Let me ask you: how did Hulkenberg’s teammate — who once told him to “suck my balls” — Kevin Magnussen land a shock pole in Brazil last season? Well, he laid down a blistering lap with a good car when the team needed it, but he also needed luck.

I could see Haas getting a bounce like that with Hulkenberg this season. A strategy gamble that pays off. A race of attrition that takes out cars ahead of them. Even another fortunate rain shower could be enough for Hulkenberg to get that podium monkey off his back.

Aston Martin Formula 1 team
There are some big personalities in British Racing Green this season. (Getty Images)

Aston Martin: Fernando Alonso Will Get Annoyed With His Team, Teammate, or Owner Before The Summer Break

When it was announced that Fernando Alonso would take Sebastian Vettel’s place at Aston Martin, my first reaction, like most people, was shock.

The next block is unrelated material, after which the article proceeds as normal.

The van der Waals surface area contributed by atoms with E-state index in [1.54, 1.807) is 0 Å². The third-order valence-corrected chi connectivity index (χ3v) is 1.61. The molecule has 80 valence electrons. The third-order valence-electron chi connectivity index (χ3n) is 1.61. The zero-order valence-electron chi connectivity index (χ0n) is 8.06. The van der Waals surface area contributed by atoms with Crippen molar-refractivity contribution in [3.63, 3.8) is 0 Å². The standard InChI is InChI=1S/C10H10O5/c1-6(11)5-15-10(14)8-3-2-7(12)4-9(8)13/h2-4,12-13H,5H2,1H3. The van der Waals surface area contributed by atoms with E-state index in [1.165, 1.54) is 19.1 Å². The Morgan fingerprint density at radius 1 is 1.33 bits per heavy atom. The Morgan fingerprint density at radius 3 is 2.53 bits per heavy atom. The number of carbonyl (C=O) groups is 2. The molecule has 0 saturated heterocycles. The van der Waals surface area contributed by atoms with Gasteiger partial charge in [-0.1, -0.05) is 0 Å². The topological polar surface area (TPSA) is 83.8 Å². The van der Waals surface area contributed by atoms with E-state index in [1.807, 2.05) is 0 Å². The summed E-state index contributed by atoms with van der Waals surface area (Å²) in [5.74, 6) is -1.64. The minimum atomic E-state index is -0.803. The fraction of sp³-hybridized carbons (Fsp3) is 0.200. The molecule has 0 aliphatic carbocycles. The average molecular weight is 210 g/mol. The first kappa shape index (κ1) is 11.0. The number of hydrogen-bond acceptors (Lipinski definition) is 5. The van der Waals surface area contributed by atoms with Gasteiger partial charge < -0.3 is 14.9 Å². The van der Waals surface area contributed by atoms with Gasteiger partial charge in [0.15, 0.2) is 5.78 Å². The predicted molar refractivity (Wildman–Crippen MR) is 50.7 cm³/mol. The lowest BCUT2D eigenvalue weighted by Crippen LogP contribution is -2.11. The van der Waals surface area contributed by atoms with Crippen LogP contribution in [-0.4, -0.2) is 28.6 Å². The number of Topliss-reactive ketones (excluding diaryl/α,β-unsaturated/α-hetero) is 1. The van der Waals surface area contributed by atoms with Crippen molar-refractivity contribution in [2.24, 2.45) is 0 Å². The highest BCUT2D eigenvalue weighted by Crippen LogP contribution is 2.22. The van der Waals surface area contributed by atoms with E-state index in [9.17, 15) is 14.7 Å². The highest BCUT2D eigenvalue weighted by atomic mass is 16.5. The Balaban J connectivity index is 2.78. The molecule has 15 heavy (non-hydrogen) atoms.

My second reaction, was “Wait, how is this going to work?”

Fernando takes over a team when he joins. As he should. He’s one of the best drivers in Formula 1 history and has a pair of championships to prove it.

Still, he has no problems when it comes to criticizing his teammates and the team itself. Doesn’t anyone else think things could get weird if he butts heads with new teammate Lance Stroll, considering Lance’s old man owns the team?

Uh… I do.

Alonso was asked about this before the season and didn’t seem concerned. He said that he had known Lawrence Stroll for years. That might be true, but being on the man’s payroll and driving his car will add a new dimension for that relationship.

Lance and Fernando already had a run-in after the announcement that he’d join the team.

Can’t wait to work with you next year, pal.

Things seem to be going very well at the moment, but it’s a long way until the summer break. There’s plenty of time for things to go sideways.

If they can keep their cars out of the garage, it could be a big season at Alfa Romeo. (Photo by Qian Jun/Xinhua via Getty Images)

Alfa Romeo: Midfield Leaders 

Alfa Romeo had a heck of a car last year… when it worked.

They look to have a good car again this year and might even be the best of the rest… if the car works.